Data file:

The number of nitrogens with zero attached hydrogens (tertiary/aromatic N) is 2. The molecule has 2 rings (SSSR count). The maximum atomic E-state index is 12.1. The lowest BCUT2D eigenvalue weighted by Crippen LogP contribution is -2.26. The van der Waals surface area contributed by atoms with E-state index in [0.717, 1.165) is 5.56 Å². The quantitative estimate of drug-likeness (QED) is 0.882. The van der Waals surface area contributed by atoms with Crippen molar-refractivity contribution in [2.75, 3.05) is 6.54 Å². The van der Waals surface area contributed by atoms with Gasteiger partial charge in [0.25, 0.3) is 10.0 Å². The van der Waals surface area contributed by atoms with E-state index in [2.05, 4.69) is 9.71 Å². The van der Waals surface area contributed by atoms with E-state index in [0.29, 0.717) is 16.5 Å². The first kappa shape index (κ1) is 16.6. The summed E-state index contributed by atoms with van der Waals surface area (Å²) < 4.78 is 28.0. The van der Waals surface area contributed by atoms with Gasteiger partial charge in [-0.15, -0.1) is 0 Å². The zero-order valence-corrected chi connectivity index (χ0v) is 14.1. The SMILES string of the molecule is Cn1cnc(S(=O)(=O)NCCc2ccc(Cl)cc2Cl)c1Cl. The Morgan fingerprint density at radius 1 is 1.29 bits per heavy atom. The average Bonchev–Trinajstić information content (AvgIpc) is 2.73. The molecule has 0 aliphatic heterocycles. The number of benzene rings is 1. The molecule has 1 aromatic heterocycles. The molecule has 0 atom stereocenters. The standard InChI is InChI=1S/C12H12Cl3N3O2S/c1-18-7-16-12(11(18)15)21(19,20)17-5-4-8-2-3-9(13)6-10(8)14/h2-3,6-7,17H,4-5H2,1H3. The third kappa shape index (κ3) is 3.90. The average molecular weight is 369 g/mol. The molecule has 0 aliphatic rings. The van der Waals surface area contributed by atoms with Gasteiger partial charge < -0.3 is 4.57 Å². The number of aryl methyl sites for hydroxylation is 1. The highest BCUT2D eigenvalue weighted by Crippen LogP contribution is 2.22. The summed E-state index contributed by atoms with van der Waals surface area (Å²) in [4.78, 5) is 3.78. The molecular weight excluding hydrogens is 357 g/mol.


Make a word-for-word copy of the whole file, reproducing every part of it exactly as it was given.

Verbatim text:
The number of nitrogens with zero attached hydrogens (tertiary/aromatic N) is 2. The molecule has 2 rings (SSSR count). The maximum atomic E-state index is 12.1. The lowest BCUT2D eigenvalue weighted by Crippen LogP contribution is -2.26. The van der Waals surface area contributed by atoms with E-state index in [0.717, 1.165) is 5.56 Å². The quantitative estimate of drug-likeness (QED) is 0.882. The van der Waals surface area contributed by atoms with Crippen molar-refractivity contribution in [2.75, 3.05) is 6.54 Å². The van der Waals surface area contributed by atoms with Gasteiger partial charge in [0.25, 0.3) is 10.0 Å². The van der Waals surface area contributed by atoms with E-state index in [2.05, 4.69) is 9.71 Å². The van der Waals surface area contributed by atoms with E-state index in [0.29, 0.717) is 16.5 Å². The first kappa shape index (κ1) is 16.6. The summed E-state index contributed by atoms with van der Waals surface area (Å²) < 4.78 is 28.0. The van der Waals surface area contributed by atoms with Gasteiger partial charge in [-0.15, -0.1) is 0 Å². The zero-order valence-corrected chi connectivity index (χ0v) is 14.1. The SMILES string of the molecule is Cn1cnc(S(=O)(=O)NCCc2ccc(Cl)cc2Cl)c1Cl. The Morgan fingerprint density at radius 1 is 1.29 bits per heavy atom. The average Bonchev–Trinajstić information content (AvgIpc) is 2.73. The molecule has 0 aliphatic heterocycles. The number of benzene rings is 1. The molecule has 1 aromatic heterocycles. The molecule has 0 atom stereocenters. The standard InChI is InChI=1S/C12H12Cl3N3O2S/c1-18-7-16-12(11(18)15)21(19,20)17-5-4-8-2-3-9(13)6-10(8)14/h2-3,6-7,17H,4-5H2,1H3. The third kappa shape index (κ3) is 3.90. The average molecular weight is 369 g/mol. The molecule has 0 aliphatic rings. The van der Waals surface area contributed by atoms with Gasteiger partial charge < -0.3 is 4.57 Å². The number of aryl methyl sites for hydroxylation is 1. The highest BCUT2D eigenvalue weighted by Crippen LogP contribution is 2.22. The summed E-state index contributed by atoms with van der Waals surface area (Å²) in [4.78, 5) is 3.78. The molecular weight excluding hydrogens is 357 g/mol.